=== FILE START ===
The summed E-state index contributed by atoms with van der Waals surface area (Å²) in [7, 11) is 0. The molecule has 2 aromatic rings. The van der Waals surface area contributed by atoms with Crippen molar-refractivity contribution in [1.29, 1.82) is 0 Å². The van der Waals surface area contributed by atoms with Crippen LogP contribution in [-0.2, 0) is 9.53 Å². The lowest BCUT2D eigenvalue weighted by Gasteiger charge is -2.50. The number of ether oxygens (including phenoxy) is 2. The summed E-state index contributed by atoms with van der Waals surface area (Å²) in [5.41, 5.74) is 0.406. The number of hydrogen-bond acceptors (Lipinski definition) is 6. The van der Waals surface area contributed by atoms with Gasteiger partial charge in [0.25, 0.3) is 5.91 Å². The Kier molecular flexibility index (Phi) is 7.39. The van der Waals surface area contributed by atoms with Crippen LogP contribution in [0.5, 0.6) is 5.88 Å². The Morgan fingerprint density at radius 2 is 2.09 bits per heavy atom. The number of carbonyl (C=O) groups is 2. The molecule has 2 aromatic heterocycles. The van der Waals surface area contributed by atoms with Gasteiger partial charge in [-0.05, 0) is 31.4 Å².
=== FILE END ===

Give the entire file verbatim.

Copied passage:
The summed E-state index contributed by atoms with van der Waals surface area (Å²) in [7, 11) is 0. The molecule has 2 aromatic rings. The van der Waals surface area contributed by atoms with Crippen molar-refractivity contribution in [1.29, 1.82) is 0 Å². The van der Waals surface area contributed by atoms with Crippen LogP contribution in [-0.2, 0) is 9.53 Å². The lowest BCUT2D eigenvalue weighted by Gasteiger charge is -2.50. The number of ether oxygens (including phenoxy) is 2. The summed E-state index contributed by atoms with van der Waals surface area (Å²) in [5.41, 5.74) is 0.406. The number of hydrogen-bond acceptors (Lipinski definition) is 6. The van der Waals surface area contributed by atoms with Gasteiger partial charge in [0.25, 0.3) is 5.91 Å². The Kier molecular flexibility index (Phi) is 7.39. The van der Waals surface area contributed by atoms with Crippen LogP contribution in [0.5, 0.6) is 5.88 Å². The Morgan fingerprint density at radius 2 is 2.09 bits per heavy atom. The number of carbonyl (C=O) groups is 2. The molecule has 2 aromatic heterocycles. The van der Waals surface area contributed by atoms with Gasteiger partial charge in [-0.05, 0) is 31.4 Å².